Interview with National Geographic Photographer, Tino Soriano

Interview with National Geographic Photographer, Tino Soriano


You know how sometimes you listen to a song and you feel like it’s about you?

That’s how I felt the first time I went to a conference given by Tino Soriano. OK, so it wasn’t EXACTLY about me or my life (his is much more exciting), but he was presenting his recently published book called ‘Los Secretos de la Fotografía de Viajes’ (the secrets of travel photography) in which he shared countless personal experiences and talked about travel with so much emotion that he DID put into words what I feel each and every time I embark on a new adventure.

Kind, down-to-earth and with a great sense of humour, Tino Soriano has worked for National Geographic for over 20 years, has been awarded countless awards though out his career, published several books, travelled around the world twice over and is minister of communications of the Agonlin region in Benin (true story!).

With all this said, it is with great pleasure that I share today the interview with this great master of photography.

Tino Soriano with Sa Majesté Yeto Kandji of Agonlin


Christelle Enquist: Let’s start with something easy: What does photography mean to you?

Tino Soriano: It’s a way of life that allows me to share experiences and forces me to continually be on the move and reinvent myself from time to time.

CE : A trip to Nepal inspired us to do what we do, and if I’m not mistaken, it’s also a country that played a role in your beginnings as a photographer. Tell us a little about it.

Tino Soriano : Influenced by the album “Tintin in Tibet” by the great Hergé and knowing that most of the vignettes were recreated from photographs of Nepal, I decided to visit the country when I was just 22 years old with only the knowledge of French to defend myself.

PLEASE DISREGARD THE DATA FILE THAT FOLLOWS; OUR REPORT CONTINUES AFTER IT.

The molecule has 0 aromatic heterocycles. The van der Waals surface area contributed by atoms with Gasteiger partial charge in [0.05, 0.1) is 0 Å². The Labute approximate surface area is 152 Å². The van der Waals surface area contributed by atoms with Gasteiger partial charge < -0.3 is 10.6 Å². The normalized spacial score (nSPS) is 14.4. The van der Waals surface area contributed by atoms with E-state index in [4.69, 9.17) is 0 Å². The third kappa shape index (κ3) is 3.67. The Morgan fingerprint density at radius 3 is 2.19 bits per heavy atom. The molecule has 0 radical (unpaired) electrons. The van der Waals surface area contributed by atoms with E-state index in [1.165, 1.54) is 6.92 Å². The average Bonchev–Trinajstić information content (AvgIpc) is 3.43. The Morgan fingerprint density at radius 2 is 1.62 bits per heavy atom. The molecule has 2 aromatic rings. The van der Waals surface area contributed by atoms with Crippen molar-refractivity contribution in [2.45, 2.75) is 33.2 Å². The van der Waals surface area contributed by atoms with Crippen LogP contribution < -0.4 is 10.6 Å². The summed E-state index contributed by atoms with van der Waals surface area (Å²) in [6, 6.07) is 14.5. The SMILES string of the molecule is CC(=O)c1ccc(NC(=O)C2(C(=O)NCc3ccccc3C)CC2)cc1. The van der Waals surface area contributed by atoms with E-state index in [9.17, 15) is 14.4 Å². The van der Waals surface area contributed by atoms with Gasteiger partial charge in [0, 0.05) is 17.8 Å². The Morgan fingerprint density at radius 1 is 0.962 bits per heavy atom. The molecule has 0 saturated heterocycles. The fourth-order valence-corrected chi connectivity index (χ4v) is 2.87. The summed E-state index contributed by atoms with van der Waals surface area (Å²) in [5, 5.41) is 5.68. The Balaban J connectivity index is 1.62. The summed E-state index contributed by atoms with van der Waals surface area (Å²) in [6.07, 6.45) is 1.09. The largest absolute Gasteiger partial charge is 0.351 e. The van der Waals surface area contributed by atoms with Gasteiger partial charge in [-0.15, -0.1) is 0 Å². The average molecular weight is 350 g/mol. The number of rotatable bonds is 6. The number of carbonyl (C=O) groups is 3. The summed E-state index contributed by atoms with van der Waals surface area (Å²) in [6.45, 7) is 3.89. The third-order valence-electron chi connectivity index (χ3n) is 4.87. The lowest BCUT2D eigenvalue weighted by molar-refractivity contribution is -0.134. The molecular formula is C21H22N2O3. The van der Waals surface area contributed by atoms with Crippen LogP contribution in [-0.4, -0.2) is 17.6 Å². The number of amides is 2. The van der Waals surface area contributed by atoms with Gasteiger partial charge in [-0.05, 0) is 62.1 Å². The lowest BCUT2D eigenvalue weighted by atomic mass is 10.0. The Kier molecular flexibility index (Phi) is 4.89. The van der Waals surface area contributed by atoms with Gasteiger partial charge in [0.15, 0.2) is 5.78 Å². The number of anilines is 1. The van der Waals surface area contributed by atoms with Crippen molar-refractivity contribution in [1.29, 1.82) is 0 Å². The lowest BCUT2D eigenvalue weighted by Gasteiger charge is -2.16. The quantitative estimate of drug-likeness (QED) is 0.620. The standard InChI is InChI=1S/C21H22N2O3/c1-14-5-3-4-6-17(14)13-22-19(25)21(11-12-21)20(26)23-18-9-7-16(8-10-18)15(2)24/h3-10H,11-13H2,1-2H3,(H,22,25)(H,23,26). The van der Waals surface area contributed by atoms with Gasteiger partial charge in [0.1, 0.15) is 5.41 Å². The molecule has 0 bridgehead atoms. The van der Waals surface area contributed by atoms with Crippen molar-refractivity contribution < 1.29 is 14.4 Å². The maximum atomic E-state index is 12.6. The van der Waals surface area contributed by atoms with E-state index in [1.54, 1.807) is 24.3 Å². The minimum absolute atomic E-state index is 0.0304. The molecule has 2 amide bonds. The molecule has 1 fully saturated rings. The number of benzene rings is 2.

At that point I thought to myself: if I can survive a trip to India and Nepal with rudimentary English, then I can also survive being a photojournalist.

CH: Do you have a mantra?

Tino Soriano: Nike copied me, hahaha, “Just do it!”

©Tino Soriano - Mona Lisa in Barcelona, Spain

CH: Being suggestive or being descriptive…which do you prefer when photographing and why?

 Tino Soriano: Being suggestive, without a doubt. To describe is to take away the spectators use of imagination. Stories should be formed in their minds and our job is to provide them with the keys to do so.

CH: You have just published a book that has taken you 25 years to write titled: Ayúdame a mirar: la biblia del reportaje gráfico’ (Help me see: the photo reportage bible): How do you learn to see?

 Tino Soriano: Taking fewer photos and focusing on what is really relevant. A photo, in documentary photography, should tell a story, but the photographer should know what he wants to explain and know how to choose amongst the vortex of superfluous stimuli.

CH: A ‘bible’ like this one deserves to be read by as many people as possible. Do you plan on translating it into other languages?